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Read an Excerpt from the Space Opera THE MADNESS OF MR. BUTLER by Michael Haase

We have a treat for readers today — an excerpt from a book that is part of the Nerdist Space Opera Contest being hosted by InkShares, where you get to pick the next great space opera.

This excerpt comes from The Madness of Mr. Butler by Michael Haase, which is described thusly:

Mr. Butler dares to believe his world is a sphere floating around a star, which is why everyone else thinks he is a crazy old man. He discovers a being from another world who can help prove his theory, if the creature doesn’t drive him crazy first…


by Michael Haase

Mr. Butler waited rather patiently to be hanged by the neck until dead. His death was planned for first thing in the morning, and by his calculations, it was still several hours before sunrise. This time of solitude in a prison cell brought him great joy and satisfaction. He had not had a moment’s peace in nearly two weeks, and if it took a death sentence for him to finally have his own thoughts back, then so be it.

He laid on his back on the cold floor and looked up at the blank, dark ceiling. Breathing slowly and steadily, his mind finally started to wander off into space, just like it used to before he had put on that damned uncomfortable helmet…before everything went so wrong so quickly. He was naked otherwise, as the king had demanded that Mr. Butler be stripped prior to being imprisoned; however, not a single other person could get “the God helmet” off, no matter how hard they tried.

So there he lay, nude, save for an astronaut’s helmet once worn by an Earthling who went mad. He was staring wide-eyed at the ceiling while a gentle grin grew from the sides of his mouth as his mind wandered away. He visualized being lifted off of the planet and drifting effortlessly beyond his solar system. He only slowed down and turned back when he felt he was at the optimal distance to admire the colors, shapes, lights, and chemistry that made up the patient fireworks display of outer space. Admiration for the vastness and infinite nature of everything caused his pulse to quicken in excitement and his breath to catch in his neck in passionate terror. His mind lit up in a fury of knowledge, and he was once again satisfied with the simple explorative curiosity of his scientific mind.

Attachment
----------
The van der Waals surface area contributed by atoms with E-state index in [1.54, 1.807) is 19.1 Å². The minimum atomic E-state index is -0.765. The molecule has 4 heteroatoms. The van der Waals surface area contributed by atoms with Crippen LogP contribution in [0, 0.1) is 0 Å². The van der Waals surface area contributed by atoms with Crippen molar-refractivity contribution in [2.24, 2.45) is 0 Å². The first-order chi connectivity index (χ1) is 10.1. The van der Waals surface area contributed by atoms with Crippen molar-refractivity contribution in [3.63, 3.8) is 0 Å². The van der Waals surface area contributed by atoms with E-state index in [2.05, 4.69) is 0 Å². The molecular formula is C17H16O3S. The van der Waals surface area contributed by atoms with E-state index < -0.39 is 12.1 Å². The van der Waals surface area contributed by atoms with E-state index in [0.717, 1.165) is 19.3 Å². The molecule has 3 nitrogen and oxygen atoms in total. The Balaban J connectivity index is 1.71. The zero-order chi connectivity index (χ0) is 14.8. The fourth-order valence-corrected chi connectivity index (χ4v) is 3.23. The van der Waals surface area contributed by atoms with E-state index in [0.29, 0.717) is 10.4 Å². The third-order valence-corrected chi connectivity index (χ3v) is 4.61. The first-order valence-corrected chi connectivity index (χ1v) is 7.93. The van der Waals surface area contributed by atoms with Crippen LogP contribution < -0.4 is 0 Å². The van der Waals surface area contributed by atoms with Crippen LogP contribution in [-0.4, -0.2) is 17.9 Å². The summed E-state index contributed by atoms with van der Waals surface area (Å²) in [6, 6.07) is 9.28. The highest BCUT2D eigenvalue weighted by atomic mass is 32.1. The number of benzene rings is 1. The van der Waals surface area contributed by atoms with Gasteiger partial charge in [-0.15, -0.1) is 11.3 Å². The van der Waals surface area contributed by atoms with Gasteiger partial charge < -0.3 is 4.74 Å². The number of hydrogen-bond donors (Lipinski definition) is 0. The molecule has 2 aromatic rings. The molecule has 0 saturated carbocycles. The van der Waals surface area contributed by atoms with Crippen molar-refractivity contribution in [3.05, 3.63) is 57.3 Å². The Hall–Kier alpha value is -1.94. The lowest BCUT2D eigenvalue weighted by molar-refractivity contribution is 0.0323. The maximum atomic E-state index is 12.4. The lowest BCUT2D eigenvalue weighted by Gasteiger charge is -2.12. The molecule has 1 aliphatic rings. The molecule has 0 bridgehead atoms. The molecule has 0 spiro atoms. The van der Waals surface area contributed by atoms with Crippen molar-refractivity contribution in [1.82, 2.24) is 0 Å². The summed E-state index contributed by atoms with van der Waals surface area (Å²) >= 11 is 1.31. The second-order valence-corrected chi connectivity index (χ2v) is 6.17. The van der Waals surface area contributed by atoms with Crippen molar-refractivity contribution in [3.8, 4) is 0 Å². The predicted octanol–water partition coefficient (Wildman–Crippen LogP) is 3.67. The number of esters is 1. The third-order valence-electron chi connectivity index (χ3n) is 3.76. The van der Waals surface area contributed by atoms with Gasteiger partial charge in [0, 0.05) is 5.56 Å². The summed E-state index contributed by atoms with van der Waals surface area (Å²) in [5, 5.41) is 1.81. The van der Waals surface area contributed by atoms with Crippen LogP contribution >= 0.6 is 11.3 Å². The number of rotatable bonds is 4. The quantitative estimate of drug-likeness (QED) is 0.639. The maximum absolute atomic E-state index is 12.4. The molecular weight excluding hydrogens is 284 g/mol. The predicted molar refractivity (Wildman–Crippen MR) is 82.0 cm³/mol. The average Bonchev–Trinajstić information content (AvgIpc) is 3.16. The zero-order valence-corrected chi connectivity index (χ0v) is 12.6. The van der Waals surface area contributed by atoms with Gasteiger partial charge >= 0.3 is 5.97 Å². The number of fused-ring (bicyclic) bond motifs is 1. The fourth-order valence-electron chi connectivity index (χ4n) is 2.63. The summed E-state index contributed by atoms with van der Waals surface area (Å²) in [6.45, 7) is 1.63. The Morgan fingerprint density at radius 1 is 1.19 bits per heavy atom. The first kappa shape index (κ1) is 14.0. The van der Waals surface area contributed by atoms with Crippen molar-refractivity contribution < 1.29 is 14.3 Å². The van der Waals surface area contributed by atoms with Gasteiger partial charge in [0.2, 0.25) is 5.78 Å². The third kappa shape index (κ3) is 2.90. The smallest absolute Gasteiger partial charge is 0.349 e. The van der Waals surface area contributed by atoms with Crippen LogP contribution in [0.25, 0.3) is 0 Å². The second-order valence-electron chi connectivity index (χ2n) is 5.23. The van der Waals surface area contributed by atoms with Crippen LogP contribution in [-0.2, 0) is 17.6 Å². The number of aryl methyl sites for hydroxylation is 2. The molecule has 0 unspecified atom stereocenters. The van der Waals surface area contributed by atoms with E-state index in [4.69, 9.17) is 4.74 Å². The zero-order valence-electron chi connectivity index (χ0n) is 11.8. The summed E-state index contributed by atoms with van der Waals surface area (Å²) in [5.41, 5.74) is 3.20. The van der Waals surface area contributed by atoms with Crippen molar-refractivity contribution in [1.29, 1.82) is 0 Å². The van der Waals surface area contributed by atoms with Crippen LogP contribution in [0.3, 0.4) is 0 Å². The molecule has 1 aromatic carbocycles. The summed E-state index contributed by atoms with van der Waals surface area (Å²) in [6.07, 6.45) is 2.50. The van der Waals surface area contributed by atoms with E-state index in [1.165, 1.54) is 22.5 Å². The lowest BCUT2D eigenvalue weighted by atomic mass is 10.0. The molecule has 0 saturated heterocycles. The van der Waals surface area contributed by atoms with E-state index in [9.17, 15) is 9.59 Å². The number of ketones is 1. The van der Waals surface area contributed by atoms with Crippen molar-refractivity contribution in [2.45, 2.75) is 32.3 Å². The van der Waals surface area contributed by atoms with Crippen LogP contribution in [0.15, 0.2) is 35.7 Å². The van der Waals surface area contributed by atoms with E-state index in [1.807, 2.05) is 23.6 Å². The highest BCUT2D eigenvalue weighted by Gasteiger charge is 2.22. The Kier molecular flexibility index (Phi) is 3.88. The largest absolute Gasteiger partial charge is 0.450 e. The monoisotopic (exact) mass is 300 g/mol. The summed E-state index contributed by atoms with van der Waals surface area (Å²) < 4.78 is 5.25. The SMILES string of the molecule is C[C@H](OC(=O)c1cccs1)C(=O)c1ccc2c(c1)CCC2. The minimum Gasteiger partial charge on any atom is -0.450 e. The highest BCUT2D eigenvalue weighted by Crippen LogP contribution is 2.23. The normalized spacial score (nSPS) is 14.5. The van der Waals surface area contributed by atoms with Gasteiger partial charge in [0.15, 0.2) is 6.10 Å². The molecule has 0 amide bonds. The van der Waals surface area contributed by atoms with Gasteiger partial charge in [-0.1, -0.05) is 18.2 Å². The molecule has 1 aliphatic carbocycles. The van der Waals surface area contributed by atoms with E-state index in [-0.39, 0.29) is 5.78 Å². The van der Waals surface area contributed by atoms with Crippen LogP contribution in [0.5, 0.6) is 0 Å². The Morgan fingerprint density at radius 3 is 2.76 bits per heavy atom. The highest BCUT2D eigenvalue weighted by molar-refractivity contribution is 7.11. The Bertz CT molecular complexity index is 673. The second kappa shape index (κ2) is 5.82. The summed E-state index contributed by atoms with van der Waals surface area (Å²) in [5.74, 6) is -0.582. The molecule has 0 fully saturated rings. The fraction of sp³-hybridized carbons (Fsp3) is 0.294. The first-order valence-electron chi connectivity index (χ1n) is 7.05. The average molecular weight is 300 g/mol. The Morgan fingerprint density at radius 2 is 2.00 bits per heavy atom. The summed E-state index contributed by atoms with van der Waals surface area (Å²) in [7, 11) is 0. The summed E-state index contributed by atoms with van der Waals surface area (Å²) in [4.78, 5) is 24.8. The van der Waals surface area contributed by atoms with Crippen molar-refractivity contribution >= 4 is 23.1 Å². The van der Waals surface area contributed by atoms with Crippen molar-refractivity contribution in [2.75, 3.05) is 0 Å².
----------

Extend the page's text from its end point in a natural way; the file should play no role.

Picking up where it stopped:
Just like the old times.

“Those were the days…I miss those days.” Mr. Butler spoke to himself.

The days to which he was referring occurred not too terribly long ago, back when everyone else on his small planet thought he was a harmless, crazy old man. He rather enjoyed being a harmless, crazy old man. It kept everyone at a distance and gave him plenty of time to think, to wonder, and to explore the sky in solitude.

Then Mr. Butler broke his space-drift meditation to wonder how it all went wrong.

Naturally, it all started with a girl.


“Tear the palace apart from the ground to the heavens! I know she is around here somewhere!”

The raspy, furious voice of King Nox echoed through the damp walls of his castle. The echoes were answered by the loud footsteps of Nox’s guard scurrying around in attempts to find Eliza, the daughter of the previous king, Amicus. Eliza would not be found that day. Just after sunset, she escaped the castle through an unguarded window at the very top, shimmying her way down to the ground, unseen. She would have had more time between the beginning of her flight and the discovery of her absence, but Nox decided that he would try to woo the girl once more after everyone else had fallen asleep, and raised the alarms when he found her chambers empty.